The Research Institute of the McGill University Health Centre (RI-MUHC) was one of three winners in the Fonds de la recherche en santé du Québec (FRSQ) competition 2011-2012. The RI-MUHC won in the category of Projects for innovative strategic development aimed at supporting projects essential to maintaining the competitiveness of a research centre.
The Research Institute of the McGill University Health Centre
(RI-MUHC) was one of three winners in the Fonds de la recherche
en santé du Québec (FRSQ) competition 2011-2012. The RI-MUHC
won in the category of Projects for innovative strategic
development aimed at supporting projects essential to
maintaining the competitiveness of a research centre. This
four-year grant of $1.4M will allow the RI-MUHC to lead an
innovative research project to achieve their goal of developing
"We believe that the time is ripe to undertake this innovative
project with support from the FRSQ," says Dr. Vassilios
Papadopoulos, Director of the RI-MUHC, the MUHC hospital-based
research centre that focuses on translational research - the
translation of research from the bench to bedside. "If
successful, this work will create the roadmap to building
personalized medicine programs across a spectrum of diseases that
could lead to changes in healthcare delivery."
Under the auspices of this project, an interdisciplinary
research team will combine recent advances in bioinformatics,
state-of-the-art technologies, and new information about how
biological systems interact, to create a new RI-MUHC competitive
program in translational research. Researchers will focus on
Non-alcoholic Fatty Liver Disease (NAFLD) and Non-alcoholic
Steatohepatitis (NASH) - leading causes of chronic liver diseases
that are emerging as a potential healthcare crisis.
"NAFLD and NASH will serve as a model for this new approach to
treating disease and will provide the tools to better diagnose and
manage a patient's disease or predisposition to it," explains Dr.
Tommy Nilsson, Director of the Proteomics and Systems Medicine
Program at the RI-MUHC, Professor at McGill University, Medical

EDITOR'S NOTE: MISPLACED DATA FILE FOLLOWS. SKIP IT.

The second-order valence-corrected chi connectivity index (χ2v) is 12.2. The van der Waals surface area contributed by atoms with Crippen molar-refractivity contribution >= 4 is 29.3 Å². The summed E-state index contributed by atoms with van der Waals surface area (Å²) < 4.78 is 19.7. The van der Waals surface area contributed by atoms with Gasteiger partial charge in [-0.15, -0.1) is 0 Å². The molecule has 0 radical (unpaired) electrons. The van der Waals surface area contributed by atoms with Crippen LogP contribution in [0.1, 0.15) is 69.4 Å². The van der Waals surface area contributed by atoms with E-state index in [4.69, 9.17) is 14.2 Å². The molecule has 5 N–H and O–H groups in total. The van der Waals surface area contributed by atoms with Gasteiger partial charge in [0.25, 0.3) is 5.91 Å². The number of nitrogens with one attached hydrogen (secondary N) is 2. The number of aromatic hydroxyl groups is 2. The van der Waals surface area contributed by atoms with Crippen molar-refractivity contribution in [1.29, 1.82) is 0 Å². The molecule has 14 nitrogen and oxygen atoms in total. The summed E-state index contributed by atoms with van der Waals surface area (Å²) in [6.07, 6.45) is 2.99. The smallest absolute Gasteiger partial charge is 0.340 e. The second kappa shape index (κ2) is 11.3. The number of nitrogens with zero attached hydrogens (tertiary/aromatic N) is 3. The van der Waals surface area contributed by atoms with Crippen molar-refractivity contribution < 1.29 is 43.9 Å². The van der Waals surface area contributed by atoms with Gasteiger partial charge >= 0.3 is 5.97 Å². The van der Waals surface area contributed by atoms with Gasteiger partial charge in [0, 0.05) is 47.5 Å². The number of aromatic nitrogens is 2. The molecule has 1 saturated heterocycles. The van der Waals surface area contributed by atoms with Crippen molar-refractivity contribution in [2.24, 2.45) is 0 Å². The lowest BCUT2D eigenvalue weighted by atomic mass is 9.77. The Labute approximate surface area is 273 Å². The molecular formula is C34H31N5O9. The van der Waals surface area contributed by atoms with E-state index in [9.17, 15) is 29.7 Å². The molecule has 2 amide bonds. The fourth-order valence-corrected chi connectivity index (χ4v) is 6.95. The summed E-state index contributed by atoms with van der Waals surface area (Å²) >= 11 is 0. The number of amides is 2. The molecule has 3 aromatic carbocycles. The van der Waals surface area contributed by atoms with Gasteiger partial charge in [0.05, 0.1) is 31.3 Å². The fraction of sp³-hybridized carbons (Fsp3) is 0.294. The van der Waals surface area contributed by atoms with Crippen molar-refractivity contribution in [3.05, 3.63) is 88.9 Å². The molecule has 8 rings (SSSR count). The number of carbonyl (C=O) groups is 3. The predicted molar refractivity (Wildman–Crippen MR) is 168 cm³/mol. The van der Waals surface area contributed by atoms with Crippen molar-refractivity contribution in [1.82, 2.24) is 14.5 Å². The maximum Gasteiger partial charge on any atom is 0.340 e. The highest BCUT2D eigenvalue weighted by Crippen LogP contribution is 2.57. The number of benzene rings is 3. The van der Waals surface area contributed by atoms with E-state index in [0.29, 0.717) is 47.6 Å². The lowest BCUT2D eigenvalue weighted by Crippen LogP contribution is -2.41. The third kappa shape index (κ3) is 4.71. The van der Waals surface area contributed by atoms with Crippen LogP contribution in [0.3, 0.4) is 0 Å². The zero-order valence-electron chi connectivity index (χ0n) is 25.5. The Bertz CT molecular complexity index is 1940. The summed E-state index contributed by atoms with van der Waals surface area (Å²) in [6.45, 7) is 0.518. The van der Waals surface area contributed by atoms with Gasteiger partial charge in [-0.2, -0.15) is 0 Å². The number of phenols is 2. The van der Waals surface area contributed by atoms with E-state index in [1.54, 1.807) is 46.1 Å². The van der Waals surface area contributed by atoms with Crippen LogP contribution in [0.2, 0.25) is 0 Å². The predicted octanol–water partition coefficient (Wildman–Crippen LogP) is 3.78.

Faculty, and lead investigator of the project. "This will form the
basis for personalized medicine in the future."
Frequently associated with obesity, NAFLD - where fat is
deposited in the liver - affects about one third of the adult
population worldwide. In 25% of those patients, NAFLD will progress
to NASH leading to inflammation and damage. Currently, there is no
single reliable biochemical marker that can diagnose NAFLD or its
progression to NASH and there are few treatment options other than
palliative support or liver transplantation. Diagnostic markers to
accurately identify patients with NAFLD and NASH are urgently
needed to provide cost-effective care.
"One of the goals of our project is to identify new and valuable
disease 'predictors' or biomarkers that will allow physicians to
better understand and predict the progression of NAFLD and NASH,"
explains Dr. Nilsson who is also Director of Proteomics at The
McGill University and Genome Quebec Innovation Centre. "These
predictors could form the basis of new diagnostic tests or
treatment options. If successful in liver disease, the methods used
here could be applied to other complex diseases."
This program will provide an excellent training opportunity for
a new generation of scientists and clinicians in advanced
techniques in molecular and cell biology and bioinformatics.
In addition to Dr. Tommy Nilsson (RI-MUHC/McGill), Dr. Peter
Metrakos (MUHC/McGill), Dr. John Bergeron (RI-MUHC/McGill), Dr. Rob
Sladek (RI-MUHC/McGill), Dr. Silvia Vidal (RI-MUHC/McGill), Dr.
Rima Rozen (RI-MUHC/McGill), Dr. Barry Posner (RI-MUHC/McGill), Dr.
Vassilios Papadopoulos (RI-MUHC/McGill) and colleagues from MUHC
and McGill participated in this research program.